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About 3.5% of the 2015 U.S. population identifies as being part of the LGBT community. This is NOT a celebrity book, but no doubt the notoriety of Caitlyn Jenner has propelled the issue to the forefront of media. A book of great insightfulness and self-evaluation and direction on how to deal with the issues confronting those who want to embrace their true self without fear of alienation of friends and families or not sharing who they are for fear of reprisal. Ashley lived this, and came out stronger than she ever thought imaginable, so while it has elements of memoir, it is very much a self-help title.
In a world where people often feel compelled to advertise their sexual inclinations and preferences, many people identify as asexual, lacking sexual attraction to either men or women. This book introduces the idea of asexuality as a fourth category of sexual orientation and reveals the historical, biological, and social aspects of asexuality.
An inspiring, uplifting and sympathetic story about sexuality and self-acceptance, Lucy Sutcliffe's debut memoir is a personal and moving coming out story. In 2010, at seventeen, Lucy Sutcliffe began an online friendship with Kaelyn, from Michigan. They began a long distance relationship, finally meeting in 2011. Lucy's video montage of their first week spent together was the first in a series of vlogs documenting their long-distance relationship. Now, for the first time, Lucy's writing about the incredible personal journey she's been on.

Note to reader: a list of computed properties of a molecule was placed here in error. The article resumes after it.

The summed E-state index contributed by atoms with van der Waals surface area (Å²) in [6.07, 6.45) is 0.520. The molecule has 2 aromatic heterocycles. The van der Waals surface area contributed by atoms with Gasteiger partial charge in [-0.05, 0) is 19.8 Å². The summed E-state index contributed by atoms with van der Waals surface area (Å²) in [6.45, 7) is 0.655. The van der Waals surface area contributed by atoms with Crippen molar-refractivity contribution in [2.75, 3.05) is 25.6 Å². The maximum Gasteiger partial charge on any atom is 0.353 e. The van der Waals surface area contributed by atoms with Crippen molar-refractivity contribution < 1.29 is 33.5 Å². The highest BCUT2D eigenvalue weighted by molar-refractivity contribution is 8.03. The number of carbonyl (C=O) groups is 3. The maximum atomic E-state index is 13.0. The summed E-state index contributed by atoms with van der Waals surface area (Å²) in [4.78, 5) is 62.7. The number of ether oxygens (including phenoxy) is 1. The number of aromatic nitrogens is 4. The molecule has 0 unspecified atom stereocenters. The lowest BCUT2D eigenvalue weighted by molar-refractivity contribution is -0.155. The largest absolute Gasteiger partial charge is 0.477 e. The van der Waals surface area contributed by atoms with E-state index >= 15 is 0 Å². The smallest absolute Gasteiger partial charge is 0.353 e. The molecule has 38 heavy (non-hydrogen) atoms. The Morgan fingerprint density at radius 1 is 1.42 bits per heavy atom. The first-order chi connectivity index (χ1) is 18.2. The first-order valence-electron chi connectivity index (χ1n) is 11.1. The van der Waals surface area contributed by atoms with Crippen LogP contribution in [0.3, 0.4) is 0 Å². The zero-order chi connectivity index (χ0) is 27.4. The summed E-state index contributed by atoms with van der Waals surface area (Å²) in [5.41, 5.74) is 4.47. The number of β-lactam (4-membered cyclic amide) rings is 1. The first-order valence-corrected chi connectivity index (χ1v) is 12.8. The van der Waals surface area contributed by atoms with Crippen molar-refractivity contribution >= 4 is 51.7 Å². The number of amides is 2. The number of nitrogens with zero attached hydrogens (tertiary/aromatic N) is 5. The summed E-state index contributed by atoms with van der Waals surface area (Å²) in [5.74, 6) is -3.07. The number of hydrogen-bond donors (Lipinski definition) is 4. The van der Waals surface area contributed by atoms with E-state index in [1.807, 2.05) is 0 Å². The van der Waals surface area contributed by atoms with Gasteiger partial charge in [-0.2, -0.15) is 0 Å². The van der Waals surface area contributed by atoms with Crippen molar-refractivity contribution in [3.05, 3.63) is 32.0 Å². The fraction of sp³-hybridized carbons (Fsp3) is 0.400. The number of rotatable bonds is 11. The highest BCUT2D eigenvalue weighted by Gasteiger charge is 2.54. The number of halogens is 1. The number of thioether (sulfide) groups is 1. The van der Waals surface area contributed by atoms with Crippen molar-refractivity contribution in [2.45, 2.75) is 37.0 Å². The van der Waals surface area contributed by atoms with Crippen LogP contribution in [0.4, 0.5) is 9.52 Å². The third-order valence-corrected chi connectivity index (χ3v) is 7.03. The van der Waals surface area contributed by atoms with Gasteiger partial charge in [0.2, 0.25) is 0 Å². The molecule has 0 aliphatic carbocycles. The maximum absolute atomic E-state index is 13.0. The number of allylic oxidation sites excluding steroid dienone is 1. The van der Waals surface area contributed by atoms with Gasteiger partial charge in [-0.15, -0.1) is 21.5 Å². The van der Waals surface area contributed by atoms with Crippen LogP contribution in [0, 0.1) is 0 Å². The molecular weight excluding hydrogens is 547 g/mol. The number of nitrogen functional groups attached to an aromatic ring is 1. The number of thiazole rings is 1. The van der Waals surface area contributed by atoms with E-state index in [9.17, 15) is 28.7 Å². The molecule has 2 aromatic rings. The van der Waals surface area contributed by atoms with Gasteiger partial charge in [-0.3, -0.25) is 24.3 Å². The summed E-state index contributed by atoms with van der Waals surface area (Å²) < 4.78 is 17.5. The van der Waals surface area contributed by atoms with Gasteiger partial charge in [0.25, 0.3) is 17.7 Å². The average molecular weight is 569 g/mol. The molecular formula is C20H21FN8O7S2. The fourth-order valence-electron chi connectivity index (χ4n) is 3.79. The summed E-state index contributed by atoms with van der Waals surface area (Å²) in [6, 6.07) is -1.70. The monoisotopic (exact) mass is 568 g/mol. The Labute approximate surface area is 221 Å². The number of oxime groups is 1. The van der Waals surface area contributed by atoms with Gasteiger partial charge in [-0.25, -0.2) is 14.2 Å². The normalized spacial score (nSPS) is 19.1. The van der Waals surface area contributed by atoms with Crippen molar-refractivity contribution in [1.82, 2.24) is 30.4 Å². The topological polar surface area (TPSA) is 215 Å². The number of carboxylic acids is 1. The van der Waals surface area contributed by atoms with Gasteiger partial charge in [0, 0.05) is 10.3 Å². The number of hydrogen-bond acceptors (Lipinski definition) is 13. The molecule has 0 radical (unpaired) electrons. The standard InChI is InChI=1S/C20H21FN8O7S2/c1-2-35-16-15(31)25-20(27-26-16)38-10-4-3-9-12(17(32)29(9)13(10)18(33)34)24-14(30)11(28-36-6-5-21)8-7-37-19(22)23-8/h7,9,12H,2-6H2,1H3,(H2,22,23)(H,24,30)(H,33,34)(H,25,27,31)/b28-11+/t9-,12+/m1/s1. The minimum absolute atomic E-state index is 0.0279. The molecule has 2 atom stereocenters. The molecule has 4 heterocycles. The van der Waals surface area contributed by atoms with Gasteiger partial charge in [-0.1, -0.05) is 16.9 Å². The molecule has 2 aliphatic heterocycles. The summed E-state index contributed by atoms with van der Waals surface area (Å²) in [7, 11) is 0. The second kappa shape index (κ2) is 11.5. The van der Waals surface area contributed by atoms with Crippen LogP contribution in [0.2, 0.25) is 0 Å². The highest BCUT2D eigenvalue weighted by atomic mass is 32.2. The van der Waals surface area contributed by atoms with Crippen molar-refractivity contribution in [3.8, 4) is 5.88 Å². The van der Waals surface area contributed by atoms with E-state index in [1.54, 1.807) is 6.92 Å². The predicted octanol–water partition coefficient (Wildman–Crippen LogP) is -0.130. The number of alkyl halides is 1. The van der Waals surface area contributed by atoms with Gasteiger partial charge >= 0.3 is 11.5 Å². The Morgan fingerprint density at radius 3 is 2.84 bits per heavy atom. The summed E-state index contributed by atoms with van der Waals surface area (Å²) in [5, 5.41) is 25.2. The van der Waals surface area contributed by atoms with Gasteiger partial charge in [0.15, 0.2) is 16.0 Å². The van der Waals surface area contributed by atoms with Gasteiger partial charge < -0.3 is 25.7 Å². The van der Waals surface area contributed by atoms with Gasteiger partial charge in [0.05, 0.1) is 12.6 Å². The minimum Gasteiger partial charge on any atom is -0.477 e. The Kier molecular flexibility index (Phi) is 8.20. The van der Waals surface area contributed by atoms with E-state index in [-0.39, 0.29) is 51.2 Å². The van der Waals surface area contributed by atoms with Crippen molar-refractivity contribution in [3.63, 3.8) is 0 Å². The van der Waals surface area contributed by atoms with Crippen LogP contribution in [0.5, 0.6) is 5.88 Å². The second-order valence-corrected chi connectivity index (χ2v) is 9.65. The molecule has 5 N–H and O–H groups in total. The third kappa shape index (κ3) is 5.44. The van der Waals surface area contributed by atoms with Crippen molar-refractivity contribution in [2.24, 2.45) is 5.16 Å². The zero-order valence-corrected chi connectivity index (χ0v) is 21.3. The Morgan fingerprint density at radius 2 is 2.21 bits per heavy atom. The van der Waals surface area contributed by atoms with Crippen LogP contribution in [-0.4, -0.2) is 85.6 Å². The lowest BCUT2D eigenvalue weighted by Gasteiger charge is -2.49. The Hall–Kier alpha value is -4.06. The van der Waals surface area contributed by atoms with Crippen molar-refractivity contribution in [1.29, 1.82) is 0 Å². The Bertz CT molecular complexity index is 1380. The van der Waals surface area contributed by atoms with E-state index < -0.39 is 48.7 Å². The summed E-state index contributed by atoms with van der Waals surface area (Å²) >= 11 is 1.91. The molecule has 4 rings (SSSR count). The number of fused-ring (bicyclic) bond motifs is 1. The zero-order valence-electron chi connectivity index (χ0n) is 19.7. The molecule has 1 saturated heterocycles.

'Queer: A Graphic History Could Totally Change the Way You Think About Sex and Gender' Vice Activist-academic Meg-John Barker and cartoonist Julia Scheele illuminate the histories of queer thought and LGBTQ+ action in this groundbreaking non-fiction graphic novel. From identity politics and gender roles to privilege and exclusion, Queer explores how we came to view sex, gender and sexuality in the ways that we do; how these ideas get tangled up with our culture and our understanding of biology, psychology and sexology; and how these views have been disputed and challenged. Along the way we look at key landmarks which shift our perspective of what’s ‘normal’ – Alfred Kinsey’s view of sexuality as a spectrum, Judith Butler’s view of gendered behaviour as a performance, the play Wicked, or moments in Casino Royale when we’re invited to view James Bond with the kind of desiring gaze usually directed at female bodies in mainstream media. Presented in a brilliantly engaging and witty style, this is a unique portrait of the universe of queer thinking.